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Paleo-climate simulations of Namibia’s quiver tree populations show significant range shift over past 22 000 y
Author: Wiida Fourie-Basson
Published: 03/11/2021

​​​Going 22 000 years into the past and projecting 50 years into the future, ecologists from Stellenbosch University (SU) simulated the paleo- and future geographic range of arid South Africa and Namibia's iconic quiver tree, Aloidendron dichotumum.

The aim was to establish its response to past climate change, and how human-made climate change could affect this response into the future.

Prof Guy Midgley, head of the global change research group in SU's Department of Botany and Zoology, says worldwide a large body of research and observation show that biological systems and species are already responding to human-made climate change.

“A common prediction for plants is that they will shift their geographic ranges in response to warming, either poleward or upward in elevation. The other options are on site adaptation by genetic changes or changes in biology or behaviour. The non-adaptive outcome is local extinction," he explains.

In the case of long-lived trees, however, the adaptive options are limited.

Globally, trees are the most vulnerable to man-made climate change, as they are long-lived with long generation times. In other words, while trees may have been able to migrate or adapt to previous changes in the paleo climate, taking place over thousands of years, they may not be able to adapt or migrate as fast as is needed to survive man-made climate change.

For example, over the past 10 000 years the surface air temperature in southwestern Africa likely rose by 5°C during glacial to interglacial warming at the end of the Pleistocene. In contrast, according to the latest report from the Intergovernmental Panel on Climate Change (IPCC), surface air temperatures in Africa is projected to rise in excess of 5°C in the dry, subtropical areas in less than a century.

It is therefore becoming imperative for the future conservation of endemic species such as the quiver tree, to try to understand and predict their response to ongoing and future climate change.

Sentinel of man-made climate change?

Over the past two decades, Prof Midgley and his postgraduate students have been observing and documenting quiver tree populations' response to climate change. In 2007, Prof Wendy Foden was able to show signs of a coming southward and upward shift, with individual trees dying off in the warmer parts of the range towards the equator and at lower elevations throughout the northern half of the range. Repeated observational studies over the years are needed to confirm the findings that such a range shift may be underway.

In the latest study, Prof Midgley's postgraduate student Lara Brodie used species distribution modelling to reconstruct the likely spatial extent of the quiver tree's ranges during glacial periods. She then used population genetic methods to test the results. The findings have recently been published in the journal Frontiers in Ecology and Evolution.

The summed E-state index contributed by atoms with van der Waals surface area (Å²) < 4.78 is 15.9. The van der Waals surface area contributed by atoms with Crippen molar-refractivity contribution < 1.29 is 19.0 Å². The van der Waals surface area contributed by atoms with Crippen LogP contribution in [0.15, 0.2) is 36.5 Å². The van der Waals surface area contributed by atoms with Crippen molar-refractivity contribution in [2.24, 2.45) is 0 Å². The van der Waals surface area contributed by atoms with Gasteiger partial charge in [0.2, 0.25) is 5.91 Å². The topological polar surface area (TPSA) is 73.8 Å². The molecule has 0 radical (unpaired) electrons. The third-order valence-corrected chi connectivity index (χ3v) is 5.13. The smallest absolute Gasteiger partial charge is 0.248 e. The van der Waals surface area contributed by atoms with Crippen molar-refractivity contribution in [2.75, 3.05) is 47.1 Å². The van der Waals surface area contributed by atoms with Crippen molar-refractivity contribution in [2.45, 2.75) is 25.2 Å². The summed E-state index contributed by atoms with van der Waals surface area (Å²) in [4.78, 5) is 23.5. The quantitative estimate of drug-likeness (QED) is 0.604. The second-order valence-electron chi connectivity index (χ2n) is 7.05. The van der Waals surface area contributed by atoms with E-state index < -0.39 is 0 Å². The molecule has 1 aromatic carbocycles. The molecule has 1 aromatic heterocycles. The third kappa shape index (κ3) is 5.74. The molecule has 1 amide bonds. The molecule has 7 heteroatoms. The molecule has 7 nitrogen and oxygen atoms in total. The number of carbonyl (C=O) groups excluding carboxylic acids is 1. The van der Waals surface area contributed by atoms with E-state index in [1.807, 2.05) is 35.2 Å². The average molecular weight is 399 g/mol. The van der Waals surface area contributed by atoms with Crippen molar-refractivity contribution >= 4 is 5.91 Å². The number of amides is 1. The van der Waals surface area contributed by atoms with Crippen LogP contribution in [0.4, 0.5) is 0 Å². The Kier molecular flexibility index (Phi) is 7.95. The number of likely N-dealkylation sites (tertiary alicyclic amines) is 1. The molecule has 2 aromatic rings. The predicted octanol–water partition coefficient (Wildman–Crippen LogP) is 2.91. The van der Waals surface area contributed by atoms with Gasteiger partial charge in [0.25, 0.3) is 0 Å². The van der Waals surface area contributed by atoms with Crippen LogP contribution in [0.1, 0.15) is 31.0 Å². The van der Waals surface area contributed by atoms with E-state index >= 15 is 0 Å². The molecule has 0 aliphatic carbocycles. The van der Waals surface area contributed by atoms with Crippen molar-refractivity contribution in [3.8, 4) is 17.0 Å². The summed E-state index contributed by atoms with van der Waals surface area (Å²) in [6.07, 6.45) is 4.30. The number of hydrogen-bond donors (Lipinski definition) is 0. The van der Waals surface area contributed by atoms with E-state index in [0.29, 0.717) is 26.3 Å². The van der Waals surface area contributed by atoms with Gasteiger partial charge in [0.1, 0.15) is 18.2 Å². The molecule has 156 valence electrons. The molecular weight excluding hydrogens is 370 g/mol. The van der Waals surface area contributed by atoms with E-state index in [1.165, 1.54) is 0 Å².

What are the main findings?

During the Last Glacial Maximum (LGM) (22 000 years ago), the models predict that two-thirds of suitable habitat for A. dichotomum was outside the current range – around 650 kilometres further to the north. As temperatures became more favourable, the trees started expanding their range polewards at a rate of 0.4 kilometres per decade. During the mid-Holocene, about 6000 years ago, the available quiver tree range was more or less in the same location as the current range.

This means that it took A. dichotomum up to 18 000 years to migrate 650 kilometres poleward.

This migration was indirectly confirmed by the results from the genetic population analyses: on average, the older northern populations support higher levels of genetic diversity than the more recently established populations in the southern and south-eastern regions (biologists call this phenomenon the 'founder effect').

By 2070 the models predict that quiver trees will have to shift 191 kilometres eastwards in order to adapt to a changing climate – 42 km in 70 years, six kilometres per decade. This is roughly 15 times faster than what was expected of them 18 000 years ago.

According to the researchers, A. dichotomum will likely survive in the wild, but its geographic range would be much narrower. Southwards populations may also struggle to adapt and survive due to lower levels of genetic variation.

Furthermore, the researchers expect the northern reaches to become unsuitable in the future, and this range will likely be lost, along with its unique genetic diversity unless action is taken.

They recommend the proactive conservation of the genetic diversity of the northern populations of quiver trees by, for example, safeguarding individuals in botanical gardens, as well as carefully considered assisted colonisation in suitable areas.

After decades of research, the iconic quiver tree still stands as a sentinel for anthropogenic climate change. The latest findings will not only inform conservation responses for this species, but potentially also for a wide range of endemics in this species-rich region, Prof Midgley concludes.

The article 'Broadening predictive understanding of species' range responses to climate change: the case of Aloidendron dichotomum' was published in Frontiers in Ecology and Evolution in October 2021.

 On the photo: A quiver tree forest in the Karas region of Namibia. Photo credit: Zairon, CC BY-SA 4.0 Wikimedia Commons